Brokers are finding it hard to assess aframax tanker rates in a veiled Baltic Sea market, but earnings further south in Europe are booming.

Trade patterns have been fundamentally changed by bans on Russian oil exports in the West following the invasion of Ukraine.

Paris-based Barry Rogliano Salles (BRS) said: “It is difficult to track business in the Baltic these days, with all active players sworn to secrecy.

“As such, few deals are reported as activity takes place under the radar,” the French broker added.

BRS is calling the Baltic market at around Worldscale (WS) 165 to WS 185, depending on load ports and destinations. This is little changed week-on-week.

London’s Howe Robinson Partners assesses vessels out of Primorsk in Russia at WS 170 or $39,000 per day, much lower than the $100,000-plus average for the year so far.

It is a different story further south, however.

“What a week for aframax owners in the Black Sea and Med!” BRS said.

Market fundamentals favoured owners from the start of the week, with limited tonnage forcing charterers into the hot seat straight away, the Paris shop said.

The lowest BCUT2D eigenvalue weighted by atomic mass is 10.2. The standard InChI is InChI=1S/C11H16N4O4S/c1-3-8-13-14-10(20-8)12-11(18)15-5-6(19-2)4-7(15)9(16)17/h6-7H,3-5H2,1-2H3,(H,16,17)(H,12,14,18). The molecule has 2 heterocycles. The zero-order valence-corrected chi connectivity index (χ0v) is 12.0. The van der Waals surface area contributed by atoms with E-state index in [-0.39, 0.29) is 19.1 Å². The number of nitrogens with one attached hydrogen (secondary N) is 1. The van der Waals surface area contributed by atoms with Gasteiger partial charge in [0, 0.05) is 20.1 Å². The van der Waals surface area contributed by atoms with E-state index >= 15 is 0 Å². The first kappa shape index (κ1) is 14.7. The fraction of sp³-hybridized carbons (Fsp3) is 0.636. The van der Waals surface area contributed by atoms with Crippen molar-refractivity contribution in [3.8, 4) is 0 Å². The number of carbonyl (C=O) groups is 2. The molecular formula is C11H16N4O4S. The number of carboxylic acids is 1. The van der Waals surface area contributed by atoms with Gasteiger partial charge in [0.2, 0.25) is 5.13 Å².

A flurry of activity across the board saw rates skyrocket, with fixtures recorded well above the WS 200 mark, or $42,400 per day. This easily outstrips the $25,000 averaged by eco vessels so far in 2022.

Cargo flowing

“Indeed, there was a strong cargo flow in general; fuel, crude, long, short, Algeria, Libya, Ceyhan, Black Sea — all fronts were on fire,” BRS added.

As a result, the North Sea sector saw rates firm considerably week-on-week, as confidence among shipping companies grew.

The tonnage list was “tricky” from the start, and owners did a good job of resisting and holding out for more on every deal, BRS said.

Earnings cross-North Sea firmed by 20 points to WS 160.

However, suezmaxes were quiet on Monday, Howe Robinson said.

There was little fresh activity to report, but vessel lists appear tighter this week, and with higher bunker prices and an increase in VLCC activity also expected this week, owners will look to try to push up rates.

Rates remain healthy, but BRS believes suezmaxes have looked to move in for smaller aframax stems.